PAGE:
Nice to see that Marc Probst is taking a little bit of accountability for meaningful use. Although, if you’ve ever sat on a committee you know that you can only do so much if the committee is against you. I think the thoughts above are the opinions of many in healthcare. Although, this simple quote from Marc Probst sums up what many would like to see done:

“I honestly think we should now declare victory and move on.”

Although, Marc Probst also offers this sobering reality that many healthcare CIOs will face:

But I think that a fair number are going to say, look, if I haven’t done it this year, I’ll get the penalties anyway if I haven’t yet attested to Stage 2. I think many will focus instead on ICD-10 and data security, because meaningful use is so frustrating and they don’t control the variables; and security, they can control some of the variables. And the penalties are much harsher for breaches than for meaningful use failure.

I’ve never seen someone compare the meaningful use penalties with the penalties for breaches. It’s a very interesting comparison. However, they are hard to compare since the meaningful use penalties are guaranteed to happen if you don’t attest to MU. The breach penalties only happen if you have a breach occur…or I should say if you have a breach occur and you realize it happened (or get caught). That’s likely why more people are concerned with the meaningful use penalties than security and privacy in their organization.

I think this type of sentiment about meaningful use will grow stronger and be heard from more areas of the country. Marc Probst and Intermountain are really powerful figures in the healthcare community. No doubt, Marc’s decision to speak out on this subject will embolden many others to do the same.

Go and read the rest of Mark Hagland’s interview with Marc Probst. Many more good perspectives in the full interview. I’m glad that people like Marc agree with me that we should Blow Up Meaningful Use and focus on interoperability.

Why Might Intermountain Have Chosen Cerner Over Epic?

Posted on July 14, 2014 I Written By

John Lynn is the Founder of the HealthcareScene.com blog network which currently consists of 10 blogs containing over 8000 articles with John having written over 4000 of the articles himself. These EMR and Healthcare IT related articles have been viewed over 16 million times. John also manages Healthcare IT Central and Healthcare IT Today, the leading career Health IT job board and blog. John is co-founder of InfluentialNetworks.com and Physia.com. John is highly involved in social media, and in addition to his blogs can also be found on Twitter: @techguy and @ehrandhit and LinkedIn.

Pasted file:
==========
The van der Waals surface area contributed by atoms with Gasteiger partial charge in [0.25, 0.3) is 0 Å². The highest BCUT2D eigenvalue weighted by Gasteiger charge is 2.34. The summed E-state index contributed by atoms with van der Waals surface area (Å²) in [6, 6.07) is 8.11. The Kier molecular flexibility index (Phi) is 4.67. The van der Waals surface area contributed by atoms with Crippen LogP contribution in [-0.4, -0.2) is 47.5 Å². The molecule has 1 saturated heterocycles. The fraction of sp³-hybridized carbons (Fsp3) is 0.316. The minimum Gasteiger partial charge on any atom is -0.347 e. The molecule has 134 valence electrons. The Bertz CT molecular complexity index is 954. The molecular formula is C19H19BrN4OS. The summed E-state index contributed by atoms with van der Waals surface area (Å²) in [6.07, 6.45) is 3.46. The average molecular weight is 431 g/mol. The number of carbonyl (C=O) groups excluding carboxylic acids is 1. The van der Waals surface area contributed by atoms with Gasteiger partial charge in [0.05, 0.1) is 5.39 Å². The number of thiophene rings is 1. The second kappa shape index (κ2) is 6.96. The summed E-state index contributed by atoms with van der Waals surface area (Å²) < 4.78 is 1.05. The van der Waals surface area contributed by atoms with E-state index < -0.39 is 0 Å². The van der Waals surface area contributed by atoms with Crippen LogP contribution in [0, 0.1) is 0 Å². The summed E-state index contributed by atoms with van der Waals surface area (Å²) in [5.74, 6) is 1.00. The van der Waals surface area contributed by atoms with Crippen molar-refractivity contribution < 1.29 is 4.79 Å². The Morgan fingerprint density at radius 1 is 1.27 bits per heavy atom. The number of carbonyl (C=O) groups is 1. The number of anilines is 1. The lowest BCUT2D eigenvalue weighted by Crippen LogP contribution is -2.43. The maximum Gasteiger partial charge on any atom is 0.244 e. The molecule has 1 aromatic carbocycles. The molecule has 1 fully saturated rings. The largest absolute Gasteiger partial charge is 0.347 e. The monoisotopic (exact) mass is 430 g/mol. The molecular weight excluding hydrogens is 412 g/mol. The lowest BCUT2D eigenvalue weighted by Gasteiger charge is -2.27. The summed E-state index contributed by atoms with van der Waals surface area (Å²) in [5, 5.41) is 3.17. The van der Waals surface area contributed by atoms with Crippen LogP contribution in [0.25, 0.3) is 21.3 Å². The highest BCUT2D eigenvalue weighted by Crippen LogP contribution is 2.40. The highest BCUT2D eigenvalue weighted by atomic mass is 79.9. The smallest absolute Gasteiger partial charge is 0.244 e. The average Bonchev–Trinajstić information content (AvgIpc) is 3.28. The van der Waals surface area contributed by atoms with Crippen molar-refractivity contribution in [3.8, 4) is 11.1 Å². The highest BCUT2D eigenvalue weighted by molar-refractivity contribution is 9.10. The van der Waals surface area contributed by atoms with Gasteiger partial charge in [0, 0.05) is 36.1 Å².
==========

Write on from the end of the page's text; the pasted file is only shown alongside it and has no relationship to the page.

An anonymous person on HIStalk gave some really interesting insights into Intermountain’s decision to go with Cerner instead of Epic.

Re: Intermountain. The short-term choice (three or so years) would have been Epic, but we went with Cerner because of Epic’s dated technology, Cerner’s openness, and the feeling that we would be more of a partner than a customer with Cerner. The partnership is more than words. We’re working closely with Cerner and their horde of sharp, dedicated people on the implementation. We have some pieces they don’t and those are being built into the Cerner system, while some of our own development efforts have been redirected since Cerner already has that functionality. The first rollout is scheduled for December and I think it will go well due to the way the teams are working together. Unverified.

This is the best analysis of Intermountain’s decision to go with Cerner that I’ve seen. As in every billion dollar procurement decision, it’s always got other nuances and pieces that go into the decision making process. However, the above analysis gives us a good place to start.

Let’s look at the main points that are made:

1. Is Epic technology more dated than Cerner?

2. Is Cerner more open than Epic?

3. Will Cerner be more of a partner than Epic would have been?

I’d love to see Judy’s (Epic CEO’s) comments on all of these. I’m sure she’d have a lot to say about each of them. For example, you may remember that Judy described Epic as the most open system she knows. Ask someone who wants to get Epic certified if they’re open. Ask a health IT vendor that wants to work together if Epic is open. Ask even some of their smaller customers who want to do things with Epic if Epic is open. They’d all likely disagree that Epic is the most open system.

I’d love to hear people’s thoughts on each of these three points. I think it will make for a really lively discussion that will help us get closer to understanding the reality of these assertions.

However, reality aside, I can tell you that the public image of Epic vs Cerner certainly confirms all three of these points. Whether Intermountain indeed used these points as part of their decision process or not, I don’t know. What I do know is that it wouldn’t surprise me at all if they did think this way since there are many in the market that believe and share all of the above three impressions.